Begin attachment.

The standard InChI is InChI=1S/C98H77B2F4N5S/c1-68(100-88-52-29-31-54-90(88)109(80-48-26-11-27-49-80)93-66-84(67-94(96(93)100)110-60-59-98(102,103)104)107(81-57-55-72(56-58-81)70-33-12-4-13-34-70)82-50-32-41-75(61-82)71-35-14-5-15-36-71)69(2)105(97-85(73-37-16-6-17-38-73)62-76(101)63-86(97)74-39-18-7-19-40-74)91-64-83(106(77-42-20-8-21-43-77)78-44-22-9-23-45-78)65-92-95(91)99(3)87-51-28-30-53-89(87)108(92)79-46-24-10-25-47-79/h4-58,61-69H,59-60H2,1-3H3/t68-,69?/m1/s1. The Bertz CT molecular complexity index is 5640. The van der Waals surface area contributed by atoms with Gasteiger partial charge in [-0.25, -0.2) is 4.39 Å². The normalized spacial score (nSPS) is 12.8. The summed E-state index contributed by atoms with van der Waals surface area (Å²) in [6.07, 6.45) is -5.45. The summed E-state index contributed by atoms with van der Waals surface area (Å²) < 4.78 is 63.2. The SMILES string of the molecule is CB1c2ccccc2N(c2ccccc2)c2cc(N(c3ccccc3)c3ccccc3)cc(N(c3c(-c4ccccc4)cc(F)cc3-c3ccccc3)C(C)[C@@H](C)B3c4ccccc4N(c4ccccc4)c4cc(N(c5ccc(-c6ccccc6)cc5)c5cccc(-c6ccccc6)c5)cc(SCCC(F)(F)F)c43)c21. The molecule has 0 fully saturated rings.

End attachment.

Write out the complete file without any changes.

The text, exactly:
The standard InChI is InChI=1S/C98H77B2F4N5S/c1-68(100-88-52-29-31-54-90(88)109(80-48-26-11-27-49-80)93-66-84(67-94(96(93)100)110-60-59-98(102,103)104)107(81-57-55-72(56-58-81)70-33-12-4-13-34-70)82-50-32-41-75(61-82)71-35-14-5-15-36-71)69(2)105(97-85(73-37-16-6-17-38-73)62-76(101)63-86(97)74-39-18-7-19-40-74)91-64-83(106(77-42-20-8-21-43-77)78-44-22-9-23-45-78)65-92-95(91)99(3)87-51-28-30-53-89(87)108(92)79-46-24-10-25-47-79/h4-58,61-69H,59-60H2,1-3H3/t68-,69?/m1/s1. The Bertz CT molecular complexity index is 5640. The van der Waals surface area contributed by atoms with Gasteiger partial charge in [-0.25, -0.2) is 4.39 Å². The normalized spacial score (nSPS) is 12.8. The summed E-state index contributed by atoms with van der Waals surface area (Å²) in [6.07, 6.45) is -5.45. The summed E-state index contributed by atoms with van der Waals surface area (Å²) < 4.78 is 63.2. The SMILES string of the molecule is CB1c2ccccc2N(c2ccccc2)c2cc(N(c3ccccc3)c3ccccc3)cc(N(c3c(-c4ccccc4)cc(F)cc3-c3ccccc3)C(C)[C@@H](C)B3c4ccccc4N(c4ccccc4)c4cc(N(c5ccc(-c6ccccc6)cc5)c5cccc(-c6ccccc6)c5)cc(SCCC(F)(F)F)c43)c21. The molecule has 0 fully saturated rings.